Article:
Seems like the a good use of the blowers would be to maybe help the engines run more efficiently with additional fresh air, and maybe to vent any fumes from the hot crankcase for a few minutes after shutdown.

    I also read in one post that the blower will vent hot engine heat out of the engine room, thus helping to keep the boat cabins cool. I’m not sure that the post is relevant to One Love though.

    Boat Yoga. For me it was working on a Mercruiser Alpha hydraulics manifold that was crammed right between the exhaust and the gas tank (or doing an oil change on the same boat). That was 15 years ago and my muscles are still sore.

    • Our friend Simon, on board today installing our inverter / charger, explained that the blower on a diesel is not as important as that on a gasoline powered engine. That said, if the designers put one there, it should work.

      • You are both right!!! The blowers are WAY more important on a gasoline engine than diesel, but they do serve a function w/r/t air flow and temperature and should be used. Especially true on a charter boat where the engines are likely to be used a higher percentage of the time (still hope you can sail MORE, though).

  9. Mike –

    I think it’s really good that you ‘tell it like it is’ in regards to boat maintenance and repair issues. The truth is that boats take an incredible amount of time/money/effort to just hold their own and this is hard to grasp until you’ve lived with it.

    Most of us really want to believe in the dream that being out there in paradise is almost all just fun in the sun, whereas the reality is much different.

    Your current “One Love” project is a perfect case in point. Here you have a top flight yacht that was professionally managed for ~ 5 years before you came on board. We’ve read how you assiduously oversaw the very complete transfer process from Moorings that included a professional survey along with your very observant inspection. Lately you’ve been on an amazing whirlwind of activity buying huge amounts of very expensive stuff and seeing to its installation along with all sorts of new crazy repairs that seem to pop up every other day.

    I can’t help but think how much of the ‘time/effort/money’ sauce is going into this boat and what a daunting task it would be for the average person in many dimensions – to include financial. Therefore I think it’s great that you’re taking us along with you on the ride so we can vicariously experience the real story of boat ownership.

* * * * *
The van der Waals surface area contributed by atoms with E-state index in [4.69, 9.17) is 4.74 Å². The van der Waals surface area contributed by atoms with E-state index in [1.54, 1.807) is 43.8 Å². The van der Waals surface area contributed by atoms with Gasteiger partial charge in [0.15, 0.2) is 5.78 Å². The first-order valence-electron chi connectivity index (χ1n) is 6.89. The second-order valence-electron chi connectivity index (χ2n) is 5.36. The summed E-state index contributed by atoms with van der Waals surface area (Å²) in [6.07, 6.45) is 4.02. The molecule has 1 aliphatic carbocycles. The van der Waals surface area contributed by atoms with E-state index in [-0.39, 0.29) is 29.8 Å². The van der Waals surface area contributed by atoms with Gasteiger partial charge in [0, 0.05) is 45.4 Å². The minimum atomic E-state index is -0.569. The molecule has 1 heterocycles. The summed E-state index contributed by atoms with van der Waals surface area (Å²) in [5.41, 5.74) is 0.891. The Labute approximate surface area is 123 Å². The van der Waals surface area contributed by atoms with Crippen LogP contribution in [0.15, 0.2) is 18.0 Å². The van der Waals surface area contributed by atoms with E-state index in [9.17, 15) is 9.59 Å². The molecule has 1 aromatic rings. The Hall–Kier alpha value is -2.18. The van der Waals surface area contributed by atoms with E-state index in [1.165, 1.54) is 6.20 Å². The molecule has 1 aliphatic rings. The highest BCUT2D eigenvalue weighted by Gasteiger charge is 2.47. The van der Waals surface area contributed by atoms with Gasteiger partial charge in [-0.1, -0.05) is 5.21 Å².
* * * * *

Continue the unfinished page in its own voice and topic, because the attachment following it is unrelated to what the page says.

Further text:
• Thank you, Ross. I do believe sharing the info is helpful, in a limited capacity at least.

      • Maybe unbeknownst at this early time, but your really laying out the truth Mike, a large initial expense and lot’s of costly maintenance month after month, without end. It’s the nature of the beast. The dreamers who think of chartering, need to know!

        I hope and am confident that you, Rebecca and Michael will make it work because you are all motivated, challenged and won’t easily give up. On top of that, you have a niche with your fitness, health and exercise that I alluded to last year that might be very lucrative.

        • You’re right, we’ll make it work. People should know that there is obviously a huge difference between running a professional charter operation and simply setting off cruising. The latter can still be done on a budget. The former, not so much, at least not at the level we aspire to.

  10. I likes these fix it blogs, tells me that the life is not all fun and games, there is work being done by yourself, because you can’t afford to pay someone to do it all! Its part of the lifestyle.

Leave a Reply

Your email address will not be published. Required fields are marked *

You may use these HTML tags and attributes: <a href="" title=""> <abbr title=""> <acronym title=""> <b> <blockquote cite=""> <cite> <code> <del datetime=""> <em> <i> <q cite=""> <s> <strike> <strong>


This site uses Akismet to reduce spam. Learn how your comment data is processed.

Close